I recently added five volcanoes in the British Columbia section because they are suitable as major volcanoes. Franklin Glacier Volcano appears to have the lowest elevation of all Cascade volcanoes in the template, but according to here (which was published in 2008), it is a large volcanic complex and therefore it is a major volcano. How do I know the seconed northernmost red star in the Garibaldi Volcanic Belt on that image is Franklin Glacier Volcano? From using coordinates and the Garibaldi Volcanic Belt map here, making Silverthrone the northermost red star/large volcanic complex in the Garibaldi Volcanic Belt. The reason Franklin is not grouped with other volcanoes on the Garibaldi Volcanic Belt map here is because it is currently not known to be part of any volcanic groups like Silverthrone, Cayley, Meager or Garibaldi. User:Seattle Skier, I do not know where you get your material, but classifying Franklin as a small group of eroded outcrops and not a "Major Cascade Volcano" by any standard is incorrect. Perhaps you got your infomation from an older source, which likely wouldn't be very reliable for present-day classifications. Newer references, such as the first one (2008), are a lot more reliable, especially when it comes to a government source (e.g. Natural Resources Canada, which is the publisher of the 2008 image and page here). There probably is volcanic outcrops at Franklin, but those outcrops would most likely be part of a larger feature. Franklin itself is a large caldera complex like Silverthrone and therefore size is what matters rather than height, which is apparently what your excuse is for not allowing Franklin to be included within the template. I recently looked at Franklin myself using satellite software and it appears to be larger than Garibaldi, Cayley, Meager, Baker etc. Seattle Skier, if you have a problem with Franklin and others being a "Major Cascade Volcano", I guess you still have to learn more about those volcanoes. Franklin, Silverthrone etc have been around way longer then you have. Black Tusk (talk) 22:37, 20 December 2008 (UTC)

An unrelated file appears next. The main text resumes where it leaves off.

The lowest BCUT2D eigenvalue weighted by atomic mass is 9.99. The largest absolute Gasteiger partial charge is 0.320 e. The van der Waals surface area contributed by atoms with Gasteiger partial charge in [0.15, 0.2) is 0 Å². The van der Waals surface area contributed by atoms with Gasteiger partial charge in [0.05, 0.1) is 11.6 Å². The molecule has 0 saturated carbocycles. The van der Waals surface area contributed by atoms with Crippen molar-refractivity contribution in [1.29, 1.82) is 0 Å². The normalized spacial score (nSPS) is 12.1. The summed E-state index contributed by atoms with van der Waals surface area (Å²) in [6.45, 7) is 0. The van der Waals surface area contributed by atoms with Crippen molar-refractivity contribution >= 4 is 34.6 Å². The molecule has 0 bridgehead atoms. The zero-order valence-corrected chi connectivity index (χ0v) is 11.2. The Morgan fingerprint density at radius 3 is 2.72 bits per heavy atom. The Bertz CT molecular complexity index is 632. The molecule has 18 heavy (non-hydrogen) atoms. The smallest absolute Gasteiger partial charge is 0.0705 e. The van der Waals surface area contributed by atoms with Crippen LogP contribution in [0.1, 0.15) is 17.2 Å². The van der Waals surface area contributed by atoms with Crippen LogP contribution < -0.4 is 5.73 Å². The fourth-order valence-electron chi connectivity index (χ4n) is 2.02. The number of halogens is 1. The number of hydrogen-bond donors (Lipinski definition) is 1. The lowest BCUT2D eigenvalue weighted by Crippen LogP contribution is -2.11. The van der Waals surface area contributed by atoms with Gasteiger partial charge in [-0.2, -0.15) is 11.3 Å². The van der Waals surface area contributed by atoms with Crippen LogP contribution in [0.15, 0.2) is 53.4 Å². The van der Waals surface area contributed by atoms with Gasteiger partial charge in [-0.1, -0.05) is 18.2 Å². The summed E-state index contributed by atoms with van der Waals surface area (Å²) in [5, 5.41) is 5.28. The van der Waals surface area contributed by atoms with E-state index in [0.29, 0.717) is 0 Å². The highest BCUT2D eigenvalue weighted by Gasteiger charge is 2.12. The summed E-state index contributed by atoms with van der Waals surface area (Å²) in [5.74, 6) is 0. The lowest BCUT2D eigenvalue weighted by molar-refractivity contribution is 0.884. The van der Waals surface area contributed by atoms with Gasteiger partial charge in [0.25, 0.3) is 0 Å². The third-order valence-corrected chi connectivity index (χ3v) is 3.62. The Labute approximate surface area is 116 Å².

- And according to your issue with the large gap between Meager and Franklin, such gaps exist throughout the Cascade Volcanic Arc (e.g. between Garibaldi and Baker) and most of that area is largely unexplored, giving a possibility for volcanoes in that area. But still, Silverthrone and Franklin are considered to be products of Cascadia subduction based on age, rock composition and chemistry. I have permission to let GSC (Geological Survey of Canada, which is a portion of Natural Resources Canada) volcanologists know which Canadian volcano areas are getting questions for which there are no posted answers. Since then, I have somewhat allied with the Geological Survey of Canada for a number of reasons: it takes a long time to get material and other things into the Geological Survey of Canada system, including updates and postings. I would be interested to here why you feel Silverthrone and Franklin should not be included. Thanks. Black Tusk (talk) 22:48, 20 December 2008 (UTC)